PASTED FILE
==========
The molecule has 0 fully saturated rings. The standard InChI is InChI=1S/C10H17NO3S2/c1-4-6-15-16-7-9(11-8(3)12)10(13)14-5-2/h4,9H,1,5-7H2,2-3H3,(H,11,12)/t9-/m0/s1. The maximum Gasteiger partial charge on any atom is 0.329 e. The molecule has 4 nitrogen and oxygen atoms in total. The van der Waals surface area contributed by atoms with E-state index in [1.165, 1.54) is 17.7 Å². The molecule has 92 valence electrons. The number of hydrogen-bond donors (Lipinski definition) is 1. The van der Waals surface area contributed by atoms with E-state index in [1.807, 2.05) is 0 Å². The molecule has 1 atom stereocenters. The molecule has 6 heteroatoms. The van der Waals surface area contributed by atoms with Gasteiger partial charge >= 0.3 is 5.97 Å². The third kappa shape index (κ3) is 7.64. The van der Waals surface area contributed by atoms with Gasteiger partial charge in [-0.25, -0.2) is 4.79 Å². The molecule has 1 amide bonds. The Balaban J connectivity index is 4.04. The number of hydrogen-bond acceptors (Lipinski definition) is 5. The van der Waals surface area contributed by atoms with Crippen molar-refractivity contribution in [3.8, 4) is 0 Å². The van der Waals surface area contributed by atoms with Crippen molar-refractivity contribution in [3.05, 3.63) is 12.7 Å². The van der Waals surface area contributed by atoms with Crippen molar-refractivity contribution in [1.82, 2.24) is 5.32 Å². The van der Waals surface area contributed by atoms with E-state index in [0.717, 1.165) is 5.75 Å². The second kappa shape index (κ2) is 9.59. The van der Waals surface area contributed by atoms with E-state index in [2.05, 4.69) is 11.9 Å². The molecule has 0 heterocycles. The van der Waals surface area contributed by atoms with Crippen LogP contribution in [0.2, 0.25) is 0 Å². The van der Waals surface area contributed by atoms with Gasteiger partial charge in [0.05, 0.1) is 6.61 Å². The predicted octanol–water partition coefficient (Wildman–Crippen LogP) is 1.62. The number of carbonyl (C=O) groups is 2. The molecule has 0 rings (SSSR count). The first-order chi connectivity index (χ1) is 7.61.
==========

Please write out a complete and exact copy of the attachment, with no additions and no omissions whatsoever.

The molecule has 0 fully saturated rings. The standard InChI is InChI=1S/C10H17NO3S2/c1-4-6-15-16-7-9(11-8(3)12)10(13)14-5-2/h4,9H,1,5-7H2,2-3H3,(H,11,12)/t9-/m0/s1. The maximum Gasteiger partial charge on any atom is 0.329 e. The molecule has 4 nitrogen and oxygen atoms in total. The van der Waals surface area contributed by atoms with E-state index in [1.165, 1.54) is 17.7 Å². The molecule has 92 valence electrons. The number of hydrogen-bond donors (Lipinski definition) is 1. The van der Waals surface area contributed by atoms with E-state index in [1.807, 2.05) is 0 Å². The molecule has 1 atom stereocenters. The molecule has 6 heteroatoms. The van der Waals surface area contributed by atoms with Gasteiger partial charge >= 0.3 is 5.97 Å². The third kappa shape index (κ3) is 7.64. The van der Waals surface area contributed by atoms with Gasteiger partial charge in [-0.25, -0.2) is 4.79 Å². The molecule has 1 amide bonds. The Balaban J connectivity index is 4.04. The number of hydrogen-bond acceptors (Lipinski definition) is 5. The van der Waals surface area contributed by atoms with Crippen molar-refractivity contribution in [3.8, 4) is 0 Å². The van der Waals surface area contributed by atoms with Crippen molar-refractivity contribution in [3.05, 3.63) is 12.7 Å². The van der Waals surface area contributed by atoms with Crippen molar-refractivity contribution in [1.82, 2.24) is 5.32 Å². The van der Waals surface area contributed by atoms with E-state index in [0.717, 1.165) is 5.75 Å². The second kappa shape index (κ2) is 9.59. The van der Waals surface area contributed by atoms with E-state index in [2.05, 4.69) is 11.9 Å². The molecule has 0 heterocycles. The van der Waals surface area contributed by atoms with Crippen LogP contribution in [0.2, 0.25) is 0 Å². The van der Waals surface area contributed by atoms with Gasteiger partial charge in [0.05, 0.1) is 6.61 Å². The predicted octanol–water partition coefficient (Wildman–Crippen LogP) is 1.62. The number of carbonyl (C=O) groups is 2. The molecule has 0 rings (SSSR count). The first-order chi connectivity index (χ1) is 7.61.